A few months back I was asked by Lisa to give a “guest lecture” for the CA class at OCOM. Recently, in forums Tatyana brought up the fact that she was going to start teaching a class, asking for experiences/advice from people who had done it. I was going to just post there, but I feel like there could be a lot of input from the Bloggosphere, so I’m making this my post.
Also, a lot of this stuff has relavence not just for students, but fresh out acupunks and people who still might be curious as to “what’s this CA stuff all about anyway?”. In lots of ways these are some fundamental issues that we all have to deal with in the “deprogramming” from school’s standard “Private Practice” model to the Commmunity Acupuncture model.
I’m being lazy, so this will be in the same outline form that I used as the basis of my talk. Many examples were specific to the Portland area, so bear that in mind. Of course, not everyone will agree with these points, I welcome any discussion.
Hybrids? Herbs? And Private Practice?
1. Tons of ideological reasons not to do it, probably covered already
a. divides loyalty
i. patients don’t often understand the differences in treatment or cost
ii. Class issues
b. very different modes of practice
i. CA and PP are totally different approaches
2. I am no zealot–even with CA–I’d love to be able to have a hybrid, but here’s the practical reasons that I can’t:
a. You do not have the energy to practice full-time
i. currently in clinic? How do you feel after a shift? Could you take that 5 days a week? 8 hours a day? Imagine pulling double shifts everyday all week long. . .
ii. Acu demands so much energy, you can really only do it “part-time”
A. This Demands that you choose
B. You have to make as much as you can within 20 treatment hours
D. All this isn’t to say that you can’t have a Private Practice, but you can’t have both
b. You probably don’t have the resources to make it work
i. square footage is your largest expense, and the two types of clinic are, in fact, mutually exclusive as far as physical set-up.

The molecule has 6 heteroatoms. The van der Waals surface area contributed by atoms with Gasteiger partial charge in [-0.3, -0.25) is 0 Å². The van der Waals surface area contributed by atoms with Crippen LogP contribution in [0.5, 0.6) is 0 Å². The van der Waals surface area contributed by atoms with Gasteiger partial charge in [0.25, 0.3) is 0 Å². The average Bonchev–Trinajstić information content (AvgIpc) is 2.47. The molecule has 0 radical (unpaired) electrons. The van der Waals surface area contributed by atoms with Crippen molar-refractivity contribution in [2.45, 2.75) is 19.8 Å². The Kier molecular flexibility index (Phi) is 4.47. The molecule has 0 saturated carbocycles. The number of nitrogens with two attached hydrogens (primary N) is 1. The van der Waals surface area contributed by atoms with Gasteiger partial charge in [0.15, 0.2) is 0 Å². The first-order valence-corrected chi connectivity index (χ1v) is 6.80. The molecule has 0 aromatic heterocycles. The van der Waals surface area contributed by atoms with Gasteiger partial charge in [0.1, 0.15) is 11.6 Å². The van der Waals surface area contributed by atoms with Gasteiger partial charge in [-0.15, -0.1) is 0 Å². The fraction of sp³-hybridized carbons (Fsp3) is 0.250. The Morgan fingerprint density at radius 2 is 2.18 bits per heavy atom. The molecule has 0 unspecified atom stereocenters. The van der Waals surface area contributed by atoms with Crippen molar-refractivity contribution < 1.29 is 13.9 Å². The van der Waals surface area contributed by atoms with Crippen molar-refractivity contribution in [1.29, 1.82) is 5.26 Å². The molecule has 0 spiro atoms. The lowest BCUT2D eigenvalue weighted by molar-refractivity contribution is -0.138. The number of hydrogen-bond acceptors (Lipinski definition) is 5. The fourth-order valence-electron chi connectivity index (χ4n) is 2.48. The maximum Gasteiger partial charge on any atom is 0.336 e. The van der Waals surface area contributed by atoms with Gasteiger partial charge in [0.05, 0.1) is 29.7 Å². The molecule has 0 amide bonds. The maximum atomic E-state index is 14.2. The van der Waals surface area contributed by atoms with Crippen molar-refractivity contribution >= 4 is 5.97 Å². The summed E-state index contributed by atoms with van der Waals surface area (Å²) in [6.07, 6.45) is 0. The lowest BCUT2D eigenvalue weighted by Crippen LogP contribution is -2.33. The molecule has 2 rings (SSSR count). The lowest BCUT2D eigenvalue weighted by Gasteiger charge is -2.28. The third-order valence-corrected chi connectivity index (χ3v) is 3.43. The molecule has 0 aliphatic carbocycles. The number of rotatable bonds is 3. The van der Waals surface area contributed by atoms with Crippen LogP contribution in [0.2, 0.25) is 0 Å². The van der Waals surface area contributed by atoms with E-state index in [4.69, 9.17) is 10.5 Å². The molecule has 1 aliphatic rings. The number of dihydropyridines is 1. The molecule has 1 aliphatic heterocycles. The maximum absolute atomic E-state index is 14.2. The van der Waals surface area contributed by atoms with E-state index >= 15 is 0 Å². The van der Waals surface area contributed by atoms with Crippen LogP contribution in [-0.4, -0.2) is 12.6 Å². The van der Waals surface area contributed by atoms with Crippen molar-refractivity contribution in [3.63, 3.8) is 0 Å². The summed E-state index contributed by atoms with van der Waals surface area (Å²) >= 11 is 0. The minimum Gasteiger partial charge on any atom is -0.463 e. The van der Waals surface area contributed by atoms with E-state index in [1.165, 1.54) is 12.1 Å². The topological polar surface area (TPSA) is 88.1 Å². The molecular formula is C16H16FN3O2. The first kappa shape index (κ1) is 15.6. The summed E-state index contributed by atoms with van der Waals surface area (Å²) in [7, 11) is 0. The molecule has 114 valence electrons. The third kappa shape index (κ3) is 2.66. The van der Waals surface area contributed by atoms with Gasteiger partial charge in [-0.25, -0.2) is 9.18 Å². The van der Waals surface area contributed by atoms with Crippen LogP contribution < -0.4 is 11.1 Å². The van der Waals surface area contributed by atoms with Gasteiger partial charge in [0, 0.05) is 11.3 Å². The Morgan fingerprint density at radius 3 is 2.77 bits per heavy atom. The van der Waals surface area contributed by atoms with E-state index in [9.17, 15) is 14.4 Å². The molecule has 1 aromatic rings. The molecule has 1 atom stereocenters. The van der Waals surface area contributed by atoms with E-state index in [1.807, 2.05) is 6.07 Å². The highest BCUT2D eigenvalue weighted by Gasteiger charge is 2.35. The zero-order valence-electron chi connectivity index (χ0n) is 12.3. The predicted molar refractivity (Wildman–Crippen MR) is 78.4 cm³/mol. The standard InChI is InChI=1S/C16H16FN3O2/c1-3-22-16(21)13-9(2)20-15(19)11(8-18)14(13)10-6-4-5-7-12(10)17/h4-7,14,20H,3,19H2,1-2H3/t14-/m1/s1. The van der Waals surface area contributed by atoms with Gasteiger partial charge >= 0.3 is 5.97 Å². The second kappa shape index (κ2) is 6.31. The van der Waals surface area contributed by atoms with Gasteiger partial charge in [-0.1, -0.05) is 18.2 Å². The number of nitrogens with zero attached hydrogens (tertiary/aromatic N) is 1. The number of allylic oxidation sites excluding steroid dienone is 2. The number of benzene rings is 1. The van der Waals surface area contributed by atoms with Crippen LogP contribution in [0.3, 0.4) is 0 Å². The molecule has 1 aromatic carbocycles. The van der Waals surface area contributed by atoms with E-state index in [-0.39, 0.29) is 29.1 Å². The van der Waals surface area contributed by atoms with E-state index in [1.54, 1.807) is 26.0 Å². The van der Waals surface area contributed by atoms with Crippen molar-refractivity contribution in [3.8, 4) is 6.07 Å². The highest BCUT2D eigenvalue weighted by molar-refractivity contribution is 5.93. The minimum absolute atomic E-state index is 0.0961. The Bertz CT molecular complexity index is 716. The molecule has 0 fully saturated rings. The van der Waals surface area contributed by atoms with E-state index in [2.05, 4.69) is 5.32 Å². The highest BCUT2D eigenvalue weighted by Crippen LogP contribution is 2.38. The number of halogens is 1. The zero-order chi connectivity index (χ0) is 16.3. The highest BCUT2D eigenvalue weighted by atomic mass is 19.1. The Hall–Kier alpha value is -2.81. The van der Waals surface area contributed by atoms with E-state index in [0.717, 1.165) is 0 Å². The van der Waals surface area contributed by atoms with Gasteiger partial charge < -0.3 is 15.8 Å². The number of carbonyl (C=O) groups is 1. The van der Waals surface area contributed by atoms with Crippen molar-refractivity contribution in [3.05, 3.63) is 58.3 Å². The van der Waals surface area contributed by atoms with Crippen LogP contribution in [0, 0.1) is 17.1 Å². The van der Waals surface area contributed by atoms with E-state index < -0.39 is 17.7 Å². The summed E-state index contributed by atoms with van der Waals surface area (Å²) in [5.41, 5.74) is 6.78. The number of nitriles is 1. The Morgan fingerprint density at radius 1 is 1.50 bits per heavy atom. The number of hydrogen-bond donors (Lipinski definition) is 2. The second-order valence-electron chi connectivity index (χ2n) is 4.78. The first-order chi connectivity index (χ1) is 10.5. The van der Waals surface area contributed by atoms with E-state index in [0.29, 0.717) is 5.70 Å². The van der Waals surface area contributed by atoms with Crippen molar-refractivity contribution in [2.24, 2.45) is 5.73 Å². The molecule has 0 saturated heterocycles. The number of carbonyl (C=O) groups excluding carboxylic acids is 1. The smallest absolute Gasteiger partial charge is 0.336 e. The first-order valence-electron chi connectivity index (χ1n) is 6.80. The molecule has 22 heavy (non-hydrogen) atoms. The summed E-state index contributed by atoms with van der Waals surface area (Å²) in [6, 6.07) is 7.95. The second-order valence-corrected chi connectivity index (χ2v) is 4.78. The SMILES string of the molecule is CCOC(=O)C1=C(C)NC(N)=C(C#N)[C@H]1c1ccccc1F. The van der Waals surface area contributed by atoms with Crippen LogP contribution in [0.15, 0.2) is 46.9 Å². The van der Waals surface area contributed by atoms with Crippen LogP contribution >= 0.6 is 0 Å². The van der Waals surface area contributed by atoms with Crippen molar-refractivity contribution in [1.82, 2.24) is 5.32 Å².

ii. you’re second largest expense is payroll–ie reception, essential, in some form for CA, arguably you could do with-out it in a PP
c. I’ve tried it, I have to tell you, bottom line was I made more on CA than I ever did on PP, when you’re no longer in school rent and food money are serious concerns
i. Market reasons
ii. cash flow reasons
iii. you will prefer one to the other
Learn how to do acupuncture, learn it very well
1. people will not come to you for herbs
a. they know what acupuncture “is”, they come in for that
b. a few very motivated people have probably already done herbs with someone else, to them you doing herbs is a “bonus” not the impetus
c. trying to “push” herbs on patient’s new to them is a sure-fire way to make them uncomfortable, and maybe drive them away
2. Acupuncture can treat 90% of what you see
a. given enough time, acupuncture will take care of it
b. acupuncture is cheaper
c. of the remaining 10% that would find herbs very helpful
i. ~5% are fairly easily dealt with
ii. ~5% are extremely difficult cases that you will find frustratingly difficult, not fun challenges, often they are cases that have confounded many different practitioners of many different modalities
3. Community Herbs are still an experiment
a. doing it at WCA for ~3 months
b. so far only a small fraction, actually around 5%, of 350-400 total pt’s